Ready for a shocking statistic? A mere 13 per cent of customers claim to be loyalists to a particular company, according to recent research from McKinsey & Company. As convenient as it would be for your entire customer base to stay true to your brand without external incentives, that isn’t today’s reality. Consumers want perks, discounts and special treatment in exchange for their undying loyalty – and these customer benefits don’t come cheap for companies.
As you undoubtedly know, nothing in business these days escapes the scrutiny of CEOs, CFOs and others answerable to boards and shareholders. With the increasingly competitive global business market has come greater accountability and an obsessive focus on margins, bottom line profitability and cost reduction - it seems every single thing needs to justify its own existence. Loyalty programmes are one area of business receiving more attention than ever, and it appears there is a growing crisis of confidence around both the value they deliver and the expense of running them.
In Datamine’s experience, organisations tend to view loyalty programmes (whether B2C or B2B) simply as a cost – a cost of which the benefits cannot be easily quantified. This creates challenges for marketers who are called on to justify the programme or look at ways to change it. Answers to the big questions are anything but clear-cut:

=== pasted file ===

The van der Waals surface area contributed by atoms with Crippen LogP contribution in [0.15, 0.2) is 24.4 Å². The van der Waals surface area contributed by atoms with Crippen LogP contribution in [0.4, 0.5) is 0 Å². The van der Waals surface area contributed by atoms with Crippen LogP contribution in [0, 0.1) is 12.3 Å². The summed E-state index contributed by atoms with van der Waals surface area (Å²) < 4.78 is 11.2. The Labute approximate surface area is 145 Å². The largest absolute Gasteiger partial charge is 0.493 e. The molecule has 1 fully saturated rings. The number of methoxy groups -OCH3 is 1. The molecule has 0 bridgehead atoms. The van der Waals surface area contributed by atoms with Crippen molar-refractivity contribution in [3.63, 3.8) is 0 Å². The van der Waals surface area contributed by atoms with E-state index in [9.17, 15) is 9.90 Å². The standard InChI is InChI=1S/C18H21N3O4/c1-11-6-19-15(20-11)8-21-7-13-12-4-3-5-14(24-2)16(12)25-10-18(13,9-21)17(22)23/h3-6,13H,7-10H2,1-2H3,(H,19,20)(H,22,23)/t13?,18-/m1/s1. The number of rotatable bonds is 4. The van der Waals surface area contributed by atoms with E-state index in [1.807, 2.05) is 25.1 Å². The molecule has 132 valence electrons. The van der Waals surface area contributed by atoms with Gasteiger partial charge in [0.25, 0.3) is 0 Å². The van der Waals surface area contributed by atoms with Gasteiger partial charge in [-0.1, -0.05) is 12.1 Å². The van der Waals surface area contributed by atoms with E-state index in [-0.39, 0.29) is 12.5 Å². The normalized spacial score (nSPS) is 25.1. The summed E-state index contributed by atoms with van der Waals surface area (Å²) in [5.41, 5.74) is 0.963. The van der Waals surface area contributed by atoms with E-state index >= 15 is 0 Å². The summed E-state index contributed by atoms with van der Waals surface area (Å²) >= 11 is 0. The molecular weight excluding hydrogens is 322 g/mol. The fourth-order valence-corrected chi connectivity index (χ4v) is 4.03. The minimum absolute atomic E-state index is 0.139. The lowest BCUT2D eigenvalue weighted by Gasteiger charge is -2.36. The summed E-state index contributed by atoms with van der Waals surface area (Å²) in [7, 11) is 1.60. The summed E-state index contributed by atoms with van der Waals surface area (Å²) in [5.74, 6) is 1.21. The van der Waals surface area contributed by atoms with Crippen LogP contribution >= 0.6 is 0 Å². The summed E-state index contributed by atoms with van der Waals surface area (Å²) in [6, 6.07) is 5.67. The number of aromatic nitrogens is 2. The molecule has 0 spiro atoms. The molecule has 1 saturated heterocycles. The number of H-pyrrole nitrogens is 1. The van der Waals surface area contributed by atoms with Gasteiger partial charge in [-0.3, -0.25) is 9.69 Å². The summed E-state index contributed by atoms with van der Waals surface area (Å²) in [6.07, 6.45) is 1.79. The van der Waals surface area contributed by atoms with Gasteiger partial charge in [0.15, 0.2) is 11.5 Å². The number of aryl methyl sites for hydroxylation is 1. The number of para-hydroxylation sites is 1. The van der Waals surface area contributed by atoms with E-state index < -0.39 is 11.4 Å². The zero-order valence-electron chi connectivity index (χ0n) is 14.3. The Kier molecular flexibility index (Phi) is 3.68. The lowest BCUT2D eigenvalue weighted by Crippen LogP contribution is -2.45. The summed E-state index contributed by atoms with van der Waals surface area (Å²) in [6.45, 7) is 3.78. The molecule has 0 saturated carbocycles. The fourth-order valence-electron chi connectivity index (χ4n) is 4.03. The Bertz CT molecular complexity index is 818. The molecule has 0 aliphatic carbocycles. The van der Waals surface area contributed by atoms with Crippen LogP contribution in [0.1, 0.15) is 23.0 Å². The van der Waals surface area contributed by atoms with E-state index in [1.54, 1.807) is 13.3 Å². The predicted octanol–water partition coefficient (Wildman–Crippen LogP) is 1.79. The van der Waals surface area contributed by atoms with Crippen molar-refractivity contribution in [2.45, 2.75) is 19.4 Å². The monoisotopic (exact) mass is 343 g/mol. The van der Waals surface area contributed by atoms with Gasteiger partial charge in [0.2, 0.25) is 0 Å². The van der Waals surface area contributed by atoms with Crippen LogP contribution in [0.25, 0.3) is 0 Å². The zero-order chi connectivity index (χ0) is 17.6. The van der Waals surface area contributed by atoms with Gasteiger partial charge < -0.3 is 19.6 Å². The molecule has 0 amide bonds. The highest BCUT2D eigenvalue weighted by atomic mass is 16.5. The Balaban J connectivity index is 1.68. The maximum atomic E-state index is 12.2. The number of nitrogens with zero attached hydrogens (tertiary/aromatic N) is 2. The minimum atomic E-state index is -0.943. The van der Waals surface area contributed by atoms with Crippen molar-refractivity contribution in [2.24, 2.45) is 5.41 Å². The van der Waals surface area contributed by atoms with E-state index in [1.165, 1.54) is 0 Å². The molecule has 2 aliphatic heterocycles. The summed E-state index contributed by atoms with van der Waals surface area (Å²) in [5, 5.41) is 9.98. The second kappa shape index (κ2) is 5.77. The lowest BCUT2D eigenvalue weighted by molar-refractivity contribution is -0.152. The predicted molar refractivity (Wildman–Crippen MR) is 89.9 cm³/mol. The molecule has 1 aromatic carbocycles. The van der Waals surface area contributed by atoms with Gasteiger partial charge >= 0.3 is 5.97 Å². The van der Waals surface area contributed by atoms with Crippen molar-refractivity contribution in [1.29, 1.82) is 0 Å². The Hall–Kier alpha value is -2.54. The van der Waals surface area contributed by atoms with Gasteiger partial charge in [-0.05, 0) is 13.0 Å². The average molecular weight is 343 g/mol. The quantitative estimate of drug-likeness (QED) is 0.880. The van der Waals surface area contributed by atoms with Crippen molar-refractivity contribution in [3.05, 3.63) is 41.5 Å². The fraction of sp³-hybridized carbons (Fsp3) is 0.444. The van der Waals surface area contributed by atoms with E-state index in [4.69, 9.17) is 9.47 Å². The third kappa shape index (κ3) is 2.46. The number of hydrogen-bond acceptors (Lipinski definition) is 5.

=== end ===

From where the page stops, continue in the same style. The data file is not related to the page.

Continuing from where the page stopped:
- What value do we get from loyalty?
- Do we even need a loyalty programme?
- What would our customers or clients say if we reduced the benefits?
- If we tweaked ‘X’, what is the likely bottom line impact on margin and costs?
There are other factors compounding the uncertainty around loyalty programmes:
- The proliferation of programmes has created a crowded and confusing loyalty space
- There is general disillusionment with loyalty because of the (perceived) intangible benefits and the plethora of other programmes competing for the same customers
- The more established your loyalty programme becomes, the more entrenched is the customer expectation of the programme and the harder it is for you to back out
- There is a lack of process for monitoring and adjusting the programme to control costs, drive profitability and maximise value for the customer
The problem here is that most businesses are not equipped with the expertise or the tools for using data to unpick the relationship between the loyalty programme and customer behaviour. As a result, loyalty programme reviews typically only scratch the surface. Why? Because they are based around superficial metrics. Gaining a clearer understanding of how well a programme is working, how people are engaging with it and the benefits it delivers requires companies to suit up and take a much deeper dive into the data.
At Datamine, we advocate an ongoing monitoring process involving a clear set of steps for gaining a deeper understanding of your loyalty programme – particularly with regards to its effectiveness and what it’s really costing you.
1. Analyse Shopping and Redemption Behaviour through consumer data